- Their submission calls for the expansion of UCC and TCD dental schools to increase supply of dental graduates
- Budget 2023 should include budget for a totally new and reformed medical card scheme (DTSS)
- Invest significantly in the HSE public dental service to recruit and retain public dentists and adequately resource public dental schemes
- Reform the Dental Tax Relief Scheme (Med 2) back to the to reduce costs for patients
- Call on the HSE to develop a national workforce strategy for oral healthcare
Fintan Hourihan, CEO of the Irish Dental Association said, “We have called on the Government to significantly invest in a root and branch reform of key areas of dentistry prevent the collapse of public dentistry wholesale and ensure access to dentalcare for all through Budget 2023.”
The Irish Dental Association calls for 5 key recommendations to be implemented in Budget 2023 to adequately resource and future plan for the nation’s oral healthcare needs.
Among the recommendations the Irish Dental Association has called for a National Workforce Strategy which would examine the current and future needs of the supply of dentists, dental nurses and dental hygienists.
The Irish Dental Association has called for a reformed medical card (DTSS) scheme which incorporates the input of dentists and meets the needs of patients. The Association presented an independently developed policy paper by Professor Ciaran O’Neill to the HSE and Department of Health offering a totally new scheme which includes modern practices and input from dental practitioners.
The Association is calling for a reform of the Dental Tax Relief scheme (Med 2) which would bring the tax relief to 40% (2009 level) up from 20% at present, and to include dentures in the scheme to reduce to burden of costs on patients.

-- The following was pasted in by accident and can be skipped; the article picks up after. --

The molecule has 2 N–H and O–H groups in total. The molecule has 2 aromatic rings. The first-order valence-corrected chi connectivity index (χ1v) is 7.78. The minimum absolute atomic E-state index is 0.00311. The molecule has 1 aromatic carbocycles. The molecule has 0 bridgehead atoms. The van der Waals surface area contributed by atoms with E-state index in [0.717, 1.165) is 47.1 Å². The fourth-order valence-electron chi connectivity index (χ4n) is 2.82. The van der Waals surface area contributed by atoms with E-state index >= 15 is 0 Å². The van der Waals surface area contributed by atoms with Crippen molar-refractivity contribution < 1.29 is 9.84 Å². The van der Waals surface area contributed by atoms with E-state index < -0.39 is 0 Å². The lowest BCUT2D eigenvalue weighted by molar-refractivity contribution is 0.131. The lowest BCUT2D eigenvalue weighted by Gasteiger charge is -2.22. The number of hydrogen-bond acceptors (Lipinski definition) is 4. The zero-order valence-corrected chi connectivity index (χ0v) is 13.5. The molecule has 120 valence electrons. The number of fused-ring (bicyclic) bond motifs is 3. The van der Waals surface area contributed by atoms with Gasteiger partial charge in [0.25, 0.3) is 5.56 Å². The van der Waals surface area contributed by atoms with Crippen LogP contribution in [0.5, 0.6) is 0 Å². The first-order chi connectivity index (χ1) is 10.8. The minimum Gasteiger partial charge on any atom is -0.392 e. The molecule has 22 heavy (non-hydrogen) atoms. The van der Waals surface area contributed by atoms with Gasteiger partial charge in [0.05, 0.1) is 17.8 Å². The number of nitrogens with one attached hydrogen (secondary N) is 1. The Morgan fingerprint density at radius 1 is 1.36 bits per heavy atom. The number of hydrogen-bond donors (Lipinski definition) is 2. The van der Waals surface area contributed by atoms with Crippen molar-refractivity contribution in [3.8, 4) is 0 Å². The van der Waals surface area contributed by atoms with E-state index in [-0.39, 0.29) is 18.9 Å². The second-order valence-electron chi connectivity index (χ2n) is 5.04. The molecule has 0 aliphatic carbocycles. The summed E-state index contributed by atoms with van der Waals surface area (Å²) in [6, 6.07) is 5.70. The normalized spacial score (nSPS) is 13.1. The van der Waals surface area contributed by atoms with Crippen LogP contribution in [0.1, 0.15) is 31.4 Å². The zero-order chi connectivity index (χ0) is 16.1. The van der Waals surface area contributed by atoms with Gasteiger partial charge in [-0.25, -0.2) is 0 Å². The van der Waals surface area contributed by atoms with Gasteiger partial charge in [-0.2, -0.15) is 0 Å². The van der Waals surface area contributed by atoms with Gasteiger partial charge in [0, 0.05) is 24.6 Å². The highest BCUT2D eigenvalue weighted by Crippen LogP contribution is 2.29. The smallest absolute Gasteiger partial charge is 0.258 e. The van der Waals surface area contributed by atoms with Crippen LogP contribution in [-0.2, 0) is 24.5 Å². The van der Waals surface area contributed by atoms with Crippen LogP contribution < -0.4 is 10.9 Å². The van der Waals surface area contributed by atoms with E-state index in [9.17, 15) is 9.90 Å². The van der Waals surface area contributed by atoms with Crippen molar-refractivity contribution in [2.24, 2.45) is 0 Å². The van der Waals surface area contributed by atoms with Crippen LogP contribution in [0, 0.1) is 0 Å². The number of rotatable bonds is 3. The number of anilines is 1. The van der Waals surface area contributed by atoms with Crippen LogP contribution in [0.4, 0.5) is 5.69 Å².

The Association calls on the Government to invest in the HSE public dental service to sufficiently recruit and retain 400 wholetime-equivalent dentist posts, and to improve the pay and conditions of these posts to boost the recruitment and retention of public service dentists.
The Association calls for immediate and significant investment for the expansion of the UCC and TCD dental schools, to improve the capacity of those schools to produce dental graduates across dentists, dental nurses and dental hygienists.
Fintan Hourihan, CEO of the Irish Dental Association, said:
“We have called on the Government to significantly invest in a root and branch reform of key areas of dentistry prevent the collapse of public dentistry wholesale and ensure access to dentalcare for all through Budget 2023.”
“Successive Governments have failed to adequately fund, and resource dentistry for decades leaving the most vulnerable patients without service and allowed the deterioration of oral healthcare to proliferate. We have called for significant investment to reverse the worsening situation in our oral health service and particularly across our public dental service.
“The Irish Dental Association launched a reformed scheme for the DTSS, which was independently developed by Professor Ciaran O’Neill, Professor of Health Economics in Queens University Belfast. We have shared the proposed new scheme with the Minister Donnelly and his officials, and we are awaiting keenly for the Department of Health to begin talks to implement a workable scheme that meets the needs of both patients and dentists.
“In light of the inflation crisis we are experiencing, we believe restoring the Dental Tax Relief to 40% from its current level of 20% would go a long way for patients struggling with the cost of living and accessing adequate care. Therefore, we are calling on the Government to amend the Med 2 in Budget 2023, to reduce the costs experienced by patients accessing dental care.
“We have also made known the labour supply crisis facing dentistry, heightened by no investment or expansion in our dental schools in UCC and TCD. At present, both schools only produce approximately 90 dentists per annum, with an average of 55 of those remaining in the Irish dental labour market. This is clearly not sufficient to meet population increases and replenish dental practices where dentists have retired.”